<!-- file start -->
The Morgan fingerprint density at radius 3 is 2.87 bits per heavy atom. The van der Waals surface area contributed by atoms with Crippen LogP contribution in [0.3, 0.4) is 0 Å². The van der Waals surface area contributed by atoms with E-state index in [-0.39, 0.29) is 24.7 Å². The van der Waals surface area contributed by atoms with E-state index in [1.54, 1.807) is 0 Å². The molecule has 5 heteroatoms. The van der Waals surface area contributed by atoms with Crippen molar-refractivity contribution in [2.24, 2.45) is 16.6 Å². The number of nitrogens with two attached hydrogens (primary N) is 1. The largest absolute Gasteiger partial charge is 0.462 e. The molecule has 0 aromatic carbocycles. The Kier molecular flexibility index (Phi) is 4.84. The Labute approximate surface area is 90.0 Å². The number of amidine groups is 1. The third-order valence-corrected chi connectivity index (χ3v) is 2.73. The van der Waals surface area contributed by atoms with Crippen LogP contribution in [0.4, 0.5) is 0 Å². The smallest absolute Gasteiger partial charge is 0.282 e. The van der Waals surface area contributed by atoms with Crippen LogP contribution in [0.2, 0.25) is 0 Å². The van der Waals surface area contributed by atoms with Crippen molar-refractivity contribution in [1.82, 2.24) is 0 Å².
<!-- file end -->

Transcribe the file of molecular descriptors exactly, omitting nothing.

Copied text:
The Morgan fingerprint density at radius 3 is 2.87 bits per heavy atom. The van der Waals surface area contributed by atoms with Crippen LogP contribution in [0.3, 0.4) is 0 Å². The van der Waals surface area contributed by atoms with E-state index in [-0.39, 0.29) is 24.7 Å². The van der Waals surface area contributed by atoms with E-state index in [1.54, 1.807) is 0 Å². The molecule has 5 heteroatoms. The van der Waals surface area contributed by atoms with Crippen molar-refractivity contribution in [2.24, 2.45) is 16.6 Å². The number of nitrogens with two attached hydrogens (primary N) is 1. The largest absolute Gasteiger partial charge is 0.462 e. The molecule has 0 aromatic carbocycles. The Kier molecular flexibility index (Phi) is 4.84. The Labute approximate surface area is 90.0 Å². The number of amidine groups is 1. The third-order valence-corrected chi connectivity index (χ3v) is 2.73. The van der Waals surface area contributed by atoms with Crippen LogP contribution in [0.4, 0.5) is 0 Å². The smallest absolute Gasteiger partial charge is 0.282 e. The van der Waals surface area contributed by atoms with Crippen LogP contribution in [0.2, 0.25) is 0 Å². The van der Waals surface area contributed by atoms with Crippen molar-refractivity contribution in [1.82, 2.24) is 0 Å².